Let’s Stop Trying to Read the Future in the Tech Tea Leaves

Murray Streets (General Manager – Integrated Strategy) argues that an obsession with changing technology and digital disruption can blind us to actual shifts in behaviour that can form a more reliable basis for innovation.

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This year at FCB NZ, we’ve been reflecting on the challenging topic of future predictions for media consumption. A highlight from August this year was the publication of the third wave of NZ On Air’s Where are the audiences? research. The data helps give us a clearer picture of the trends around our mixed media consumption as New Zealanders.

It’s been a welcome locally-focused and fact-based contribution to what can often been a confused and contradictory conversation about how our media consumption is changing and set to change in the future. A frustration from the past few years has been the uncritical thinking that’s crept into marketing, intentionally stoked by social media and internet platforms with clear vested interests and aggressive sales targets.

Trying to use technology innovation to figure out what’s going to happen over the next few years is risky.

When I visited Austin Texas for SXSW Interactive in 2016, there was palpable excitement about data-enabled, Alternate Reality experiences fuelled by IBM Watson and experienced through Samsung Gear VR-2 headsets.

Yet when I returned to the same festival in March this year, this had all largely been replaced by the rise of blockchain and the rise of cryptocurrencies such as Bitcoin and Ethereum. The uncritical adulation for Facebook, Amazon, Apple and Google – the so-called “Four Horsemen” – had given way to more serious questions about ethics, data privacy and manipulation of fake news.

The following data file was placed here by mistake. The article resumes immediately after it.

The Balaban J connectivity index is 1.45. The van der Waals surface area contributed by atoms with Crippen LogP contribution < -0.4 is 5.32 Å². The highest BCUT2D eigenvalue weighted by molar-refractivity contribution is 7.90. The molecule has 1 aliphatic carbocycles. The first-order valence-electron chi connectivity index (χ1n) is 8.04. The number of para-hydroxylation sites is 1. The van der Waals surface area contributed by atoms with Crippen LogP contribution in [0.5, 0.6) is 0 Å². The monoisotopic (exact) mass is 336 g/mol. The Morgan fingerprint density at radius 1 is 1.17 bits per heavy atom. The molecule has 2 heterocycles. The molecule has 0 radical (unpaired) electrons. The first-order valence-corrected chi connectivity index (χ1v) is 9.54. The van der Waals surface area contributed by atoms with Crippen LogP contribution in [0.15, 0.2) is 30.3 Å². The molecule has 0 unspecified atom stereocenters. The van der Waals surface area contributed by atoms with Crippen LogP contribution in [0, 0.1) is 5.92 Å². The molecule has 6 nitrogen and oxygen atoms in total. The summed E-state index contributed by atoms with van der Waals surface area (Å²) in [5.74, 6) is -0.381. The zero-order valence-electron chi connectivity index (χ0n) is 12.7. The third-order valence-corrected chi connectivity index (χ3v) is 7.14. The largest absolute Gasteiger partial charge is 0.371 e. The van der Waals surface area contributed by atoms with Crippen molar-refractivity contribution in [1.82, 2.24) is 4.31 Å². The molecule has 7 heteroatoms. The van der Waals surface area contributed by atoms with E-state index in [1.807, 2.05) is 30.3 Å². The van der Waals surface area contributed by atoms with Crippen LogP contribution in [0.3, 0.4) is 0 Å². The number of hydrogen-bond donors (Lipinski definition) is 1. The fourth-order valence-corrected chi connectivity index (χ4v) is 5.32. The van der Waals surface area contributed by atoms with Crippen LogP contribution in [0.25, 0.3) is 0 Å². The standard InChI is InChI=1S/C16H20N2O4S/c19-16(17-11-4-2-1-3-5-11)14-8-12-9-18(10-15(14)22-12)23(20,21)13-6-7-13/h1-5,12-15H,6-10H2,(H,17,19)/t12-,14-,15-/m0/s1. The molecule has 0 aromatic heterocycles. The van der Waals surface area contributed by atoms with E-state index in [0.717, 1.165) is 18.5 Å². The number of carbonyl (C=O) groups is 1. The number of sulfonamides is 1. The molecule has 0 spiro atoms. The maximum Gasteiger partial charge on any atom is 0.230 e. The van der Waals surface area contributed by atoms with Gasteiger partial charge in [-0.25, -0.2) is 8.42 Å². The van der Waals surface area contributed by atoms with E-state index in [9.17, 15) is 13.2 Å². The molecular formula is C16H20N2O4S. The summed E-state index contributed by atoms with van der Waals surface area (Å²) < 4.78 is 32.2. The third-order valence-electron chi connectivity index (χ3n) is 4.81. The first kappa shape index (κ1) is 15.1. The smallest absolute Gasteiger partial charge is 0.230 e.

This was a stark reminder that the future rarely unfolds in a straight line; and that tech trends don’t always ‘cross the chasm’ into mainstream adoption as we predict or hope they will.

If technology itself can be a treacherous guide, how can we assess future change? Well, the answer may be to study ourselves more closely, looking at the changing patterns of consumption behaviour that are rooted in our needs as people. After all, our fundamental needs as humans don’t shift, hardwired as they are thanks to our evolutionary biology. Our behaviours do shift as we seek to fulfil those needs in an environment being rapidly changed by technology and digital experiences.

Daniel Pink wrote recently in the June 2018 edition of The Atlantic about the way US consumers tend to now organise and classify content according to their consumption moments around three key groupings: intentionalinterstitial and invisible  media. His critique reinforces the need to look at moments and context, not channels and media.

Intentional moments are the handful of offerings that we plan in advance to experience and then carve our chunks of time to enjoy, such as ‘couch shows’. For me and my wife, it was Season Four of Love Island, then Ozark  Season Two on Netflix, now Casual Season Three on Lightbox.

Interstitial moments or ‘the bits in-between.’ These are the much larger set of moments where demand for content and media is strong. These are the moments of shorter duration where we need content to fill in and entertain us in lulls:  bus or train commutes, queues, waiting times, airports, Uber or taxi rides. They may last 5, 10 or maybe 30 mins.

These moments are ripe for what Pink terms ‘phone shows,’ now that we enjoy HD large screen mobiles and phablets powered by fibre, 4G and soon-to-arrive 5G networks.

Reflect on the growth and urban intensification of our cities (Auckland in particular), and the increasing growth in public transport usage in main centres, and you will see the emergence of more of these commuter moments.

Invisible media  remains the very low conscious attention media that we are exposed to a great deal of the time, but that we don’t actively or deliberately seek out or set out to engage with. This, of course, is the largest category of all, and accounts for a lot of our exposure to media and advertising.

There’s been a lot written about the attention economy, and whilst attention remains valuable, it’s going to be the ability for brands and businesses to harness consumer intention to want to view that will prove ever more important. The truth is that people dole attention out in smaller increments and in different contexts than they once did.

So as you go into 2019, ensure you balance your focus on tech disruption and digital transformation with a renewed focus on human needs and behaviours.

Date: December 16, 2018